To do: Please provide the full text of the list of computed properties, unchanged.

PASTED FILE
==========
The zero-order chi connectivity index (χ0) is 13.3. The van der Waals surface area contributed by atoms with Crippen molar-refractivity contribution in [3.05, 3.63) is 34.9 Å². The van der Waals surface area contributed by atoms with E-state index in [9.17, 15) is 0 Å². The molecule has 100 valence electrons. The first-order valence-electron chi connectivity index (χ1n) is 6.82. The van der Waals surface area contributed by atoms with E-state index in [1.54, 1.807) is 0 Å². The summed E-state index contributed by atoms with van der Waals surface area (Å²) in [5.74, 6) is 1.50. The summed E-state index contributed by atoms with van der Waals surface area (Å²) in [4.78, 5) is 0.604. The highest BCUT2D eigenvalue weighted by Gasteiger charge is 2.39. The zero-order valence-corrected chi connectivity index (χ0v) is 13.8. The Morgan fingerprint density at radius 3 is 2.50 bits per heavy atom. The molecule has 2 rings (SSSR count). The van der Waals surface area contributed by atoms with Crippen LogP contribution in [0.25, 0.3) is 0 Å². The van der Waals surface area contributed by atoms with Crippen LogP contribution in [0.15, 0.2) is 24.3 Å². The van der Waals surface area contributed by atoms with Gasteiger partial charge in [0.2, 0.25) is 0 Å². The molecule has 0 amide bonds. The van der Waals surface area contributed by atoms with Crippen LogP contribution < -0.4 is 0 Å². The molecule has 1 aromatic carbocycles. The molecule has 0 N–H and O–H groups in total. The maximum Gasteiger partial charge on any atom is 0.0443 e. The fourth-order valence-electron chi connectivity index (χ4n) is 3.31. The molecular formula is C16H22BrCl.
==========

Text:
The zero-order chi connectivity index (χ0) is 13.3. The van der Waals surface area contributed by atoms with Crippen molar-refractivity contribution in [3.05, 3.63) is 34.9 Å². The van der Waals surface area contributed by atoms with E-state index in [9.17, 15) is 0 Å². The molecule has 100 valence electrons. The first-order valence-electron chi connectivity index (χ1n) is 6.82. The van der Waals surface area contributed by atoms with E-state index in [1.54, 1.807) is 0 Å². The summed E-state index contributed by atoms with van der Waals surface area (Å²) in [5.74, 6) is 1.50. The summed E-state index contributed by atoms with van der Waals surface area (Å²) in [4.78, 5) is 0.604. The highest BCUT2D eigenvalue weighted by Gasteiger charge is 2.39. The zero-order valence-corrected chi connectivity index (χ0v) is 13.8. The Morgan fingerprint density at radius 3 is 2.50 bits per heavy atom. The molecule has 2 rings (SSSR count). The van der Waals surface area contributed by atoms with Crippen LogP contribution in [0.25, 0.3) is 0 Å². The van der Waals surface area contributed by atoms with Crippen LogP contribution in [0.15, 0.2) is 24.3 Å². The van der Waals surface area contributed by atoms with Gasteiger partial charge in [0.2, 0.25) is 0 Å². The molecule has 0 amide bonds. The van der Waals surface area contributed by atoms with Crippen LogP contribution < -0.4 is 0 Å². The molecule has 1 aromatic carbocycles. The molecule has 0 N–H and O–H groups in total. The maximum Gasteiger partial charge on any atom is 0.0443 e. The fourth-order valence-electron chi connectivity index (χ4n) is 3.31. The molecular formula is C16H22BrCl.